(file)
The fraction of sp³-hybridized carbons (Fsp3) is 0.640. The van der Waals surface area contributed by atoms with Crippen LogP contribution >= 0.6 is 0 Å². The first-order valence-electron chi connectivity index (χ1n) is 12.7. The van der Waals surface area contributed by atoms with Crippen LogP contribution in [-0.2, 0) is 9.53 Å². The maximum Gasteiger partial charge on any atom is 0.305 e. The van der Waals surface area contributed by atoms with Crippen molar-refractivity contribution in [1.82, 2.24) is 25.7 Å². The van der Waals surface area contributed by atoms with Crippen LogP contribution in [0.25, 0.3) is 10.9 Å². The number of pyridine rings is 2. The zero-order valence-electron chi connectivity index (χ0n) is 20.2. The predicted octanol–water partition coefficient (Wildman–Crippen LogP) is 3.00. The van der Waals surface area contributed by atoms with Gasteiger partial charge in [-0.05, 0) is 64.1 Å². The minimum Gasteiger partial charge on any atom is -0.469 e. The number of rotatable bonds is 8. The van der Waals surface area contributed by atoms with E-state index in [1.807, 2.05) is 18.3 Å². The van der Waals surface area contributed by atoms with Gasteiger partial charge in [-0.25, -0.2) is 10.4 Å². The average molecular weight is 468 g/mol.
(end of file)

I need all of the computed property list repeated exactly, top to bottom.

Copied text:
The fraction of sp³-hybridized carbons (Fsp3) is 0.640. The van der Waals surface area contributed by atoms with Crippen LogP contribution >= 0.6 is 0 Å². The first-order valence-electron chi connectivity index (χ1n) is 12.7. The van der Waals surface area contributed by atoms with Crippen LogP contribution in [-0.2, 0) is 9.53 Å². The maximum Gasteiger partial charge on any atom is 0.305 e. The van der Waals surface area contributed by atoms with Crippen molar-refractivity contribution in [1.82, 2.24) is 25.7 Å². The van der Waals surface area contributed by atoms with Crippen LogP contribution in [0.25, 0.3) is 10.9 Å². The number of pyridine rings is 2. The zero-order valence-electron chi connectivity index (χ0n) is 20.2. The predicted octanol–water partition coefficient (Wildman–Crippen LogP) is 3.00. The van der Waals surface area contributed by atoms with Gasteiger partial charge in [-0.05, 0) is 64.1 Å². The minimum Gasteiger partial charge on any atom is -0.469 e. The number of rotatable bonds is 8. The van der Waals surface area contributed by atoms with E-state index in [1.807, 2.05) is 18.3 Å². The van der Waals surface area contributed by atoms with Gasteiger partial charge in [-0.25, -0.2) is 10.4 Å². The average molecular weight is 468 g/mol.